Dr Caroline Leaf and the chemistry of perceptions

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On her social media feed just now, Dr Caroline Leaf, communication pathologist and self-titled cognitive neuroscientist, said, “Your perceptions adjust your brain chemistry”.

Hmmm … yes and no.

I’m not really sure what Dr Leaf is trying to suggest with this statement, because it’s so vague. The brain works through the passage of an electrical current travelling along a nerve cell, and being passed to the next nerve cell by the release of a “chemical” neurotransmitter that floats across the space between the nerve cells.  If that’s what Dr Leaf is referring when she talks about our brain chemistry, then sure, our perceptions adjust our brain chemistry. But then again, so does everything else that our brain does. In this sense, perception is nothing special.

What I think Dr Leaf was trying to suggest is that our mind influences our brain chemistry, following along with her “mind controls matter” theme. But perception is the process of translating the raw data into a signal that the brain can process, for example, the light coming into your eye is translated into the electrical impulses your brain can utilise. It’s not an explicit process. It has nothing to do with our consciousness or our volition.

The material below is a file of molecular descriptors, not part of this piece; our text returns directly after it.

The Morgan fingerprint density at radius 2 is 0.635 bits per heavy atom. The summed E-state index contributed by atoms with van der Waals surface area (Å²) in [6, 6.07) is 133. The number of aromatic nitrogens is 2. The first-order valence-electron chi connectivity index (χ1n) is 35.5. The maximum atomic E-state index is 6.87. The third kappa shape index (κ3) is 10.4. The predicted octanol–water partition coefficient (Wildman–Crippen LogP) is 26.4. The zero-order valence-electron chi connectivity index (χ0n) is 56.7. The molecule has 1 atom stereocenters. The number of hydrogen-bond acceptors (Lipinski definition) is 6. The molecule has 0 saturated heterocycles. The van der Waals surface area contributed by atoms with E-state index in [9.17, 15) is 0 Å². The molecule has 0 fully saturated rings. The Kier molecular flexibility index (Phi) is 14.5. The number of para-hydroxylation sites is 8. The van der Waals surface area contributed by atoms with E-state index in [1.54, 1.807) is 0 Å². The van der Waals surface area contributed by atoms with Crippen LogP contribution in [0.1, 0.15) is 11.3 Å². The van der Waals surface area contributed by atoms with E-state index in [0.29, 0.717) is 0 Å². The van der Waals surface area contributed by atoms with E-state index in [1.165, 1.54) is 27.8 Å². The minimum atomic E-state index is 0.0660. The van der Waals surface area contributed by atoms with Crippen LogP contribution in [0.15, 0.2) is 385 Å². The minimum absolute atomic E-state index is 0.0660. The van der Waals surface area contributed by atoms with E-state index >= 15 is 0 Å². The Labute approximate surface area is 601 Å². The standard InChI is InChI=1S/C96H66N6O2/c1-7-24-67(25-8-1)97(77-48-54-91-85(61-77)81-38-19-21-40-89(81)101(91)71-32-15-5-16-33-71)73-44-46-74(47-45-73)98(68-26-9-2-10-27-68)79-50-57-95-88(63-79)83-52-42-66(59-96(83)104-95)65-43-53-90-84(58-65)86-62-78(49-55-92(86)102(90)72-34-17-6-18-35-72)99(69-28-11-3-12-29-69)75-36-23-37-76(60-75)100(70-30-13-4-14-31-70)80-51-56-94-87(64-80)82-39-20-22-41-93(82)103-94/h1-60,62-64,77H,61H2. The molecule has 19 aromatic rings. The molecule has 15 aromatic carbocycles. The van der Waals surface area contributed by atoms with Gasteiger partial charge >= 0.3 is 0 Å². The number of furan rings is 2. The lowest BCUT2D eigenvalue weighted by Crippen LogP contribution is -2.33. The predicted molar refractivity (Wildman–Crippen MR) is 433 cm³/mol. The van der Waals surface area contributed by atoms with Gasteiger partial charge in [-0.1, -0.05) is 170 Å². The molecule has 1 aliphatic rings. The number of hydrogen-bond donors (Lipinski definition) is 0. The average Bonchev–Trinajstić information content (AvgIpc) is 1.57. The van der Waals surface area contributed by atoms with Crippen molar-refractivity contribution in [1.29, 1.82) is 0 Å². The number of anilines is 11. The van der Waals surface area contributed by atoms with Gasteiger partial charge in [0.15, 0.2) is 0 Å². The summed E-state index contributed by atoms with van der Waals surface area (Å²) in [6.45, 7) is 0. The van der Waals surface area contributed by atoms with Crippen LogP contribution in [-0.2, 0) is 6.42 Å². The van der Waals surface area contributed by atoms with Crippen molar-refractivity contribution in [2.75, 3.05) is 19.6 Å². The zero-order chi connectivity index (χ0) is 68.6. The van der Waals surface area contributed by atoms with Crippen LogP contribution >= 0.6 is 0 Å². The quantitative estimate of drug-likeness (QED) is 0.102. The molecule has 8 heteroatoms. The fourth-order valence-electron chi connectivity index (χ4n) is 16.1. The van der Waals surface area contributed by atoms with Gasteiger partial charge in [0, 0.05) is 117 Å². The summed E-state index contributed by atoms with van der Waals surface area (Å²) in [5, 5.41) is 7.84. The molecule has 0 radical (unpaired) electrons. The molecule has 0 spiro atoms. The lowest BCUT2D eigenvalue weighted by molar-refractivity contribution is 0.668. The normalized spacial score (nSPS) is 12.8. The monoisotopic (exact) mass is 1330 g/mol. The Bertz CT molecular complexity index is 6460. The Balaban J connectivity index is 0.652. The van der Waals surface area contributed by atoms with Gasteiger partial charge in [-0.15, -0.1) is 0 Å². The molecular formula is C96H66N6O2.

Also, our “brain chemistry” as it’s considered in neuroscience is usually referring to the neurotransmitters and their function, which is often determined by our genetics and influences how we perceive and understand our environment [1].

So if anything, it’s not our perception altering our brain chemistry, but rather it’s our brain chemistry that alters our perceptions.

Our mind does not control our brain. Our brain is responsible for the function of our mind.

References

  1. Caspi, A., et al., Genetic sensitivity to the environment: the case of the serotonin transporter gene and its implications for studying complex diseases and traits. Am J Psychiatry, 2010. 167(5): 509-27 doi: 10.1176/appi.ajp.2010.09101452
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